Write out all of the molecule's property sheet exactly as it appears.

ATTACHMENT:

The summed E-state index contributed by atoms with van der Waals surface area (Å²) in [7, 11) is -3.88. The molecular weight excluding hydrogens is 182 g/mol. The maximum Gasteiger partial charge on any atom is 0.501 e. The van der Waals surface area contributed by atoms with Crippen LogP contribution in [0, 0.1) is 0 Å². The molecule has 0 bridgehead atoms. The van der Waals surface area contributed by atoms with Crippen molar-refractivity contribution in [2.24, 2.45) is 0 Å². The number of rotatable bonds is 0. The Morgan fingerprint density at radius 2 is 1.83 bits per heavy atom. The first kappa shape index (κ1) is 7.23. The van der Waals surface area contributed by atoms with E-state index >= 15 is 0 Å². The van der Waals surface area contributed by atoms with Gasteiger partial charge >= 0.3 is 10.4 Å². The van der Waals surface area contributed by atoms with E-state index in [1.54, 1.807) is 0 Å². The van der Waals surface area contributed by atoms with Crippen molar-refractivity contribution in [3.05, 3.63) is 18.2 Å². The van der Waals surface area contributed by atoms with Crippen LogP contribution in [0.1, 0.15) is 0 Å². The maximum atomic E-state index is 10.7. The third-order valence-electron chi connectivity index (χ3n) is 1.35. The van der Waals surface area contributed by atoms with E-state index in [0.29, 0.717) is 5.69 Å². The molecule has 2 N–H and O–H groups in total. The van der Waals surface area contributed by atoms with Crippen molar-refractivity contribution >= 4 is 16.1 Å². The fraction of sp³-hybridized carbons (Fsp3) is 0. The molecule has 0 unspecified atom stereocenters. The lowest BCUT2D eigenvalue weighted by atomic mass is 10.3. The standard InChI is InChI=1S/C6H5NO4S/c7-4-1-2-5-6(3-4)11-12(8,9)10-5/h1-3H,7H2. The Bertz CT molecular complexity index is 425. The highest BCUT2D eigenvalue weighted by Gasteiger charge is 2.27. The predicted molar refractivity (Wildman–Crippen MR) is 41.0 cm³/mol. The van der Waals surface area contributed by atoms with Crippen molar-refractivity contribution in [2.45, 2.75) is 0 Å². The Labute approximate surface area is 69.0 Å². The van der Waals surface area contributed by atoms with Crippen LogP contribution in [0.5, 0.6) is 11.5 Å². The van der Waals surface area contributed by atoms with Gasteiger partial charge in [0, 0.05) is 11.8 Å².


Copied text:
The summed E-state index contributed by atoms with van der Waals surface area (Å²) in [7, 11) is -3.88. The molecular weight excluding hydrogens is 182 g/mol. The maximum Gasteiger partial charge on any atom is 0.501 e. The van der Waals surface area contributed by atoms with Crippen LogP contribution in [0, 0.1) is 0 Å². The molecule has 0 bridgehead atoms. The van der Waals surface area contributed by atoms with Crippen molar-refractivity contribution in [2.24, 2.45) is 0 Å². The number of rotatable bonds is 0. The Morgan fingerprint density at radius 2 is 1.83 bits per heavy atom. The first kappa shape index (κ1) is 7.23. The van der Waals surface area contributed by atoms with E-state index >= 15 is 0 Å². The van der Waals surface area contributed by atoms with Gasteiger partial charge >= 0.3 is 10.4 Å². The van der Waals surface area contributed by atoms with E-state index in [1.54, 1.807) is 0 Å². The van der Waals surface area contributed by atoms with Crippen molar-refractivity contribution in [3.05, 3.63) is 18.2 Å². The van der Waals surface area contributed by atoms with Crippen LogP contribution in [0.1, 0.15) is 0 Å². The maximum atomic E-state index is 10.7. The third-order valence-electron chi connectivity index (χ3n) is 1.35. The van der Waals surface area contributed by atoms with E-state index in [0.29, 0.717) is 5.69 Å². The molecule has 2 N–H and O–H groups in total. The van der Waals surface area contributed by atoms with Crippen molar-refractivity contribution >= 4 is 16.1 Å². The fraction of sp³-hybridized carbons (Fsp3) is 0. The molecule has 0 unspecified atom stereocenters. The lowest BCUT2D eigenvalue weighted by atomic mass is 10.3. The standard InChI is InChI=1S/C6H5NO4S/c7-4-1-2-5-6(3-4)11-12(8,9)10-5/h1-3H,7H2. The Bertz CT molecular complexity index is 425. The highest BCUT2D eigenvalue weighted by Gasteiger charge is 2.27. The predicted molar refractivity (Wildman–Crippen MR) is 41.0 cm³/mol. The van der Waals surface area contributed by atoms with Crippen molar-refractivity contribution in [2.45, 2.75) is 0 Å². The Labute approximate surface area is 69.0 Å². The van der Waals surface area contributed by atoms with Crippen LogP contribution in [0.5, 0.6) is 11.5 Å². The van der Waals surface area contributed by atoms with Gasteiger partial charge in [0, 0.05) is 11.8 Å².